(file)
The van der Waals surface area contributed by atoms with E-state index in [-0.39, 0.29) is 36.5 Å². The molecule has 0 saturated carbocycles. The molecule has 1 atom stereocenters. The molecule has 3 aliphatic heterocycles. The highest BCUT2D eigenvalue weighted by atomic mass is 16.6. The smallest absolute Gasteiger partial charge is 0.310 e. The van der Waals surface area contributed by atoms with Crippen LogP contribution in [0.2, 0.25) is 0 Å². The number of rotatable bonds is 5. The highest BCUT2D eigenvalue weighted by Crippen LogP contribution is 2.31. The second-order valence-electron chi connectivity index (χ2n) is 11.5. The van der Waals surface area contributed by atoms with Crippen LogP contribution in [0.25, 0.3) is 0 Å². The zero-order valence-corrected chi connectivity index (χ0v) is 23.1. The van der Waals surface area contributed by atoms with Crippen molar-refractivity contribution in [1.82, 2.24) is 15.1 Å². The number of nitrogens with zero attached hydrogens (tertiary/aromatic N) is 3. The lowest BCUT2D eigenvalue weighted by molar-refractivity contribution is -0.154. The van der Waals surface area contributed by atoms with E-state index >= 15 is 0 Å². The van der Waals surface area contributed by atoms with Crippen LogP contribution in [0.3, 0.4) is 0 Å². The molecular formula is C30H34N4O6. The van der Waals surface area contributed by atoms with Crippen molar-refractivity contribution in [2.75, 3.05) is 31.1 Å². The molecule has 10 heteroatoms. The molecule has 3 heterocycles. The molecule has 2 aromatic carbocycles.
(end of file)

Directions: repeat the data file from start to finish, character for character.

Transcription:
The van der Waals surface area contributed by atoms with E-state index in [-0.39, 0.29) is 36.5 Å². The molecule has 0 saturated carbocycles. The molecule has 1 atom stereocenters. The molecule has 3 aliphatic heterocycles. The highest BCUT2D eigenvalue weighted by atomic mass is 16.6. The smallest absolute Gasteiger partial charge is 0.310 e. The van der Waals surface area contributed by atoms with Crippen LogP contribution in [0.2, 0.25) is 0 Å². The number of rotatable bonds is 5. The highest BCUT2D eigenvalue weighted by Crippen LogP contribution is 2.31. The second-order valence-electron chi connectivity index (χ2n) is 11.5. The van der Waals surface area contributed by atoms with Crippen LogP contribution in [0.25, 0.3) is 0 Å². The zero-order valence-corrected chi connectivity index (χ0v) is 23.1. The van der Waals surface area contributed by atoms with Crippen molar-refractivity contribution in [1.82, 2.24) is 15.1 Å². The number of nitrogens with zero attached hydrogens (tertiary/aromatic N) is 3. The lowest BCUT2D eigenvalue weighted by molar-refractivity contribution is -0.154. The van der Waals surface area contributed by atoms with E-state index >= 15 is 0 Å². The van der Waals surface area contributed by atoms with Crippen LogP contribution in [0.3, 0.4) is 0 Å². The molecular formula is C30H34N4O6. The van der Waals surface area contributed by atoms with Crippen molar-refractivity contribution in [2.75, 3.05) is 31.1 Å². The molecule has 10 heteroatoms. The molecule has 3 heterocycles. The molecule has 2 aromatic carbocycles.